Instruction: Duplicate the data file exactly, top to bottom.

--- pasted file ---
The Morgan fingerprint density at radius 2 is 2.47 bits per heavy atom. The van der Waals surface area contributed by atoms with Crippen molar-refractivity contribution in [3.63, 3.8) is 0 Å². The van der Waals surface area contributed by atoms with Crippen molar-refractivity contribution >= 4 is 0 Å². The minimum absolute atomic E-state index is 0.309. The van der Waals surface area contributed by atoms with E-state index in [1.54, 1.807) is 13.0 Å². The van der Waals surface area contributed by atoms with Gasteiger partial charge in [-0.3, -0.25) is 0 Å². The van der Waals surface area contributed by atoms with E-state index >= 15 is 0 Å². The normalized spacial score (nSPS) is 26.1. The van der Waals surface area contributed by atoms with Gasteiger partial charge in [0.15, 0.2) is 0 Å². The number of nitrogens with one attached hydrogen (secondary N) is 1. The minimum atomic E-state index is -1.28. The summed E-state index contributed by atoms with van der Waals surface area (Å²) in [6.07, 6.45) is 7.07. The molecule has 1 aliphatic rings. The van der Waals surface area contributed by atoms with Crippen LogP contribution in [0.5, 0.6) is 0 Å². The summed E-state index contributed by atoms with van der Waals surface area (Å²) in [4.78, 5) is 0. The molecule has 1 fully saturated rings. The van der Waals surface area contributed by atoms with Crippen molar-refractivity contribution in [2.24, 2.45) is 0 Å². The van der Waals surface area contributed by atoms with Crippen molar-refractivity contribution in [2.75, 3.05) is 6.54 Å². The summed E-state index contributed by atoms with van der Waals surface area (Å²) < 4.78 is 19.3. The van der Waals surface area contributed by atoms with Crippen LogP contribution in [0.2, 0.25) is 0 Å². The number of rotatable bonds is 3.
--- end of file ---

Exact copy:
The Morgan fingerprint density at radius 2 is 2.47 bits per heavy atom. The van der Waals surface area contributed by atoms with Crippen molar-refractivity contribution in [3.63, 3.8) is 0 Å². The van der Waals surface area contributed by atoms with Crippen molar-refractivity contribution >= 4 is 0 Å². The minimum absolute atomic E-state index is 0.309. The van der Waals surface area contributed by atoms with E-state index in [1.54, 1.807) is 13.0 Å². The van der Waals surface area contributed by atoms with Gasteiger partial charge in [-0.3, -0.25) is 0 Å². The van der Waals surface area contributed by atoms with E-state index >= 15 is 0 Å². The normalized spacial score (nSPS) is 26.1. The van der Waals surface area contributed by atoms with Gasteiger partial charge in [0.15, 0.2) is 0 Å². The number of nitrogens with one attached hydrogen (secondary N) is 1. The minimum atomic E-state index is -1.28. The summed E-state index contributed by atoms with van der Waals surface area (Å²) in [6.07, 6.45) is 7.07. The molecule has 1 aliphatic rings. The van der Waals surface area contributed by atoms with Crippen LogP contribution in [0.5, 0.6) is 0 Å². The summed E-state index contributed by atoms with van der Waals surface area (Å²) in [4.78, 5) is 0. The molecule has 1 fully saturated rings. The van der Waals surface area contributed by atoms with Crippen molar-refractivity contribution in [2.24, 2.45) is 0 Å². The van der Waals surface area contributed by atoms with Crippen molar-refractivity contribution in [2.75, 3.05) is 6.54 Å². The summed E-state index contributed by atoms with van der Waals surface area (Å²) < 4.78 is 19.3. The van der Waals surface area contributed by atoms with Crippen LogP contribution in [0.2, 0.25) is 0 Å². The number of rotatable bonds is 3.